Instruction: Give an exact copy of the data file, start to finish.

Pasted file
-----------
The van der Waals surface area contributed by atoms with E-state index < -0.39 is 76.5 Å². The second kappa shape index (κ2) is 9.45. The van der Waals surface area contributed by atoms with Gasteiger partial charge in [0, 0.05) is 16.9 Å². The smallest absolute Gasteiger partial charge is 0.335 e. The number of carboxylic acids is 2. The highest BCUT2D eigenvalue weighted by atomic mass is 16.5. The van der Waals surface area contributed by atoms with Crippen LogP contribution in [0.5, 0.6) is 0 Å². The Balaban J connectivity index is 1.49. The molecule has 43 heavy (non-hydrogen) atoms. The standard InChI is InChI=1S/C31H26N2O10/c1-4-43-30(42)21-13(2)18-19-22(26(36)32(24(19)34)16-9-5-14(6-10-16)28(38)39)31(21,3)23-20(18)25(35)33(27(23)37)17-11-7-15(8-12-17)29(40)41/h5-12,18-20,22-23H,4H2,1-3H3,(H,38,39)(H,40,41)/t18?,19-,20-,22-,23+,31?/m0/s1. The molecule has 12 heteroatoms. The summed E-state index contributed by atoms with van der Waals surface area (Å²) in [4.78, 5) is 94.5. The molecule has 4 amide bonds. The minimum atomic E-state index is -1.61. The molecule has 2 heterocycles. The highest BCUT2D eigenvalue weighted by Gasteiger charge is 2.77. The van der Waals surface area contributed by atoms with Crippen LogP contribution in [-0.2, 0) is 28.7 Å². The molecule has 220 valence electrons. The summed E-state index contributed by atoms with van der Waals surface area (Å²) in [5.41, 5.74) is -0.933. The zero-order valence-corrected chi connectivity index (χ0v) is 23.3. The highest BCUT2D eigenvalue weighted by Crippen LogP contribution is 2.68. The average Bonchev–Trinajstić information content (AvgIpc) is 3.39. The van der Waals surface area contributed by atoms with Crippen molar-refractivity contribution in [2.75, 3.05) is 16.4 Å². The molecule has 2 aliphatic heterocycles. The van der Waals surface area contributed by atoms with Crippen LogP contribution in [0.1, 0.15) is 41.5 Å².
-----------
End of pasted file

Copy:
The van der Waals surface area contributed by atoms with E-state index < -0.39 is 76.5 Å². The second kappa shape index (κ2) is 9.45. The van der Waals surface area contributed by atoms with Gasteiger partial charge in [0, 0.05) is 16.9 Å². The smallest absolute Gasteiger partial charge is 0.335 e. The number of carboxylic acids is 2. The highest BCUT2D eigenvalue weighted by atomic mass is 16.5. The van der Waals surface area contributed by atoms with Crippen LogP contribution in [0.5, 0.6) is 0 Å². The Balaban J connectivity index is 1.49. The molecule has 43 heavy (non-hydrogen) atoms. The standard InChI is InChI=1S/C31H26N2O10/c1-4-43-30(42)21-13(2)18-19-22(26(36)32(24(19)34)16-9-5-14(6-10-16)28(38)39)31(21,3)23-20(18)25(35)33(27(23)37)17-11-7-15(8-12-17)29(40)41/h5-12,18-20,22-23H,4H2,1-3H3,(H,38,39)(H,40,41)/t18?,19-,20-,22-,23+,31?/m0/s1. The molecule has 12 heteroatoms. The summed E-state index contributed by atoms with van der Waals surface area (Å²) in [4.78, 5) is 94.5. The molecule has 4 amide bonds. The minimum atomic E-state index is -1.61. The molecule has 2 heterocycles. The highest BCUT2D eigenvalue weighted by Gasteiger charge is 2.77. The van der Waals surface area contributed by atoms with Crippen LogP contribution in [-0.2, 0) is 28.7 Å². The molecule has 220 valence electrons. The summed E-state index contributed by atoms with van der Waals surface area (Å²) in [5.41, 5.74) is -0.933. The zero-order valence-corrected chi connectivity index (χ0v) is 23.3. The highest BCUT2D eigenvalue weighted by Crippen LogP contribution is 2.68. The average Bonchev–Trinajstić information content (AvgIpc) is 3.39. The van der Waals surface area contributed by atoms with Crippen molar-refractivity contribution in [2.75, 3.05) is 16.4 Å². The molecule has 2 aliphatic heterocycles. The van der Waals surface area contributed by atoms with Crippen LogP contribution in [0.1, 0.15) is 41.5 Å².